As in the 1970s, the mood music remains interest rates stuck below the pace of inflation to try and boost growth, and to cut the real value of debt. A return of 'stop go' policies is a very real threat, forced this time by big spending promises meeting the need to raise taxes. And neither major party is likely to win a decisive mandate this week, because the nation's broader consensus is splitting.
At a guess, therefore, we think April's strong UK demand for gold may well continue over the summer (more typically a quiet time) as people look to protect their broader investments against a messy, protracted outcome from May 7th. The real mess might then only begin.

Adrian Ash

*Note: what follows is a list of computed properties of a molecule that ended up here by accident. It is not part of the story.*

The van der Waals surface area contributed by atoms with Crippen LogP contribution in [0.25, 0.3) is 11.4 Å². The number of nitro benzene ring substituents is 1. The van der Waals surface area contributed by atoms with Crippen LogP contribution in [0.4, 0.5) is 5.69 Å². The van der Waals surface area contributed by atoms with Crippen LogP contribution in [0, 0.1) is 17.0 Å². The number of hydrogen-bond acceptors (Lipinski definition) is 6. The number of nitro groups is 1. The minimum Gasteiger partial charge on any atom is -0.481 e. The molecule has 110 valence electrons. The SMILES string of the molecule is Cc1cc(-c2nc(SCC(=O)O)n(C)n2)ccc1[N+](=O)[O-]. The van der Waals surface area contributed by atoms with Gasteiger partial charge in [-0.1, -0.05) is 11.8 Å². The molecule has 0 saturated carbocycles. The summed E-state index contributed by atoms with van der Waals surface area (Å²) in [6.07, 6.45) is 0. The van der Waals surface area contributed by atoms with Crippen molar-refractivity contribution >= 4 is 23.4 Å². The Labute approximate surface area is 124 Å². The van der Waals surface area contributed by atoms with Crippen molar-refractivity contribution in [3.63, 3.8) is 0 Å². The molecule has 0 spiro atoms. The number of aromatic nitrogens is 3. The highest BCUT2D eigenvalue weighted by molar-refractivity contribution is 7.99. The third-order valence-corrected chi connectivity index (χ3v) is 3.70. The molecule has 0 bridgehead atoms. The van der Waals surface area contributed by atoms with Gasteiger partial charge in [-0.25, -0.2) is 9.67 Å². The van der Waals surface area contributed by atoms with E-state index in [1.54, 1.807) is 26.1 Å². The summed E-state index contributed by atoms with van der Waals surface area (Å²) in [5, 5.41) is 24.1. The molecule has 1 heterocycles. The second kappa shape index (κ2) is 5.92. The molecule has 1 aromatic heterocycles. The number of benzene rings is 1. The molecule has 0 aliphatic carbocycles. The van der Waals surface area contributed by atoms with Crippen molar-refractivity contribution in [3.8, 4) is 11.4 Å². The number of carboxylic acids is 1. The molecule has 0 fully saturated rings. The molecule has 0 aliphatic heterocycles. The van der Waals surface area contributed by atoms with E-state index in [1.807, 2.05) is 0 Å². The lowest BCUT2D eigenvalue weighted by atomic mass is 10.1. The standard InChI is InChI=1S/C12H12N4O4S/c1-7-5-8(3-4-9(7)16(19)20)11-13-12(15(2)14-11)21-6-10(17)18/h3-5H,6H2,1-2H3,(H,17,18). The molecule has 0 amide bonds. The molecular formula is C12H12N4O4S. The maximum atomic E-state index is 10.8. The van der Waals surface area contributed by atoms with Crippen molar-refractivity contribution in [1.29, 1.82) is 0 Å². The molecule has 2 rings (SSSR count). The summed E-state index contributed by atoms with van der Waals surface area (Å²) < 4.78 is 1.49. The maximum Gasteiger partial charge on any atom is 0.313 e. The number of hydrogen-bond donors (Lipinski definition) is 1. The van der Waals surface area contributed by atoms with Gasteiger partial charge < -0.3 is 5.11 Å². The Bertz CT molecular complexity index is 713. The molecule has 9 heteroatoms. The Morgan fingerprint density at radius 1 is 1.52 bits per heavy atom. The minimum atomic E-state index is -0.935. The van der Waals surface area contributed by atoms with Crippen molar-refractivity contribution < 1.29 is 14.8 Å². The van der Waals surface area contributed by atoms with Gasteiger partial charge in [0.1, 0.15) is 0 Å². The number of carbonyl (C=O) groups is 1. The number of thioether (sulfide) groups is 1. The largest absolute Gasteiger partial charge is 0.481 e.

Adrian Ash, BullionVault Gold News

Adrian Ash is director of research at BullionVault, the world-leading physical gold, silver and platinum market for private investors online. Formerly head of editorial at London's top publisher of private-investment advice, he was City correspondent for The Daily Reckoning from 2003 to 2008, and he has now been researching and writing daily analysis of precious metals and the wider financial markets for over 20 years. A frequent guest on BBC radio and television, Adrian is regularly quoted by the Financial Times, MarketWatch and many other respected news outlets, and his views from inside the bullion market have been sought by the Economist magazine, CNBC, Bloomberg, Germany's Handelsblatt and FAZ, plus Italy's Il Sole 24 Ore.

See the full archive of Adrian Ash articles on GoldNews.

Please Note: All articles published here are to inform your thinking, not lead it. Only you can decide the best place for your money, and any decision you make will put your money at risk. Information or data included here may have already been overtaken by events – and must be verified elsewhere – should you choose to act on it. Please review our Terms & Conditions for accessing Gold News.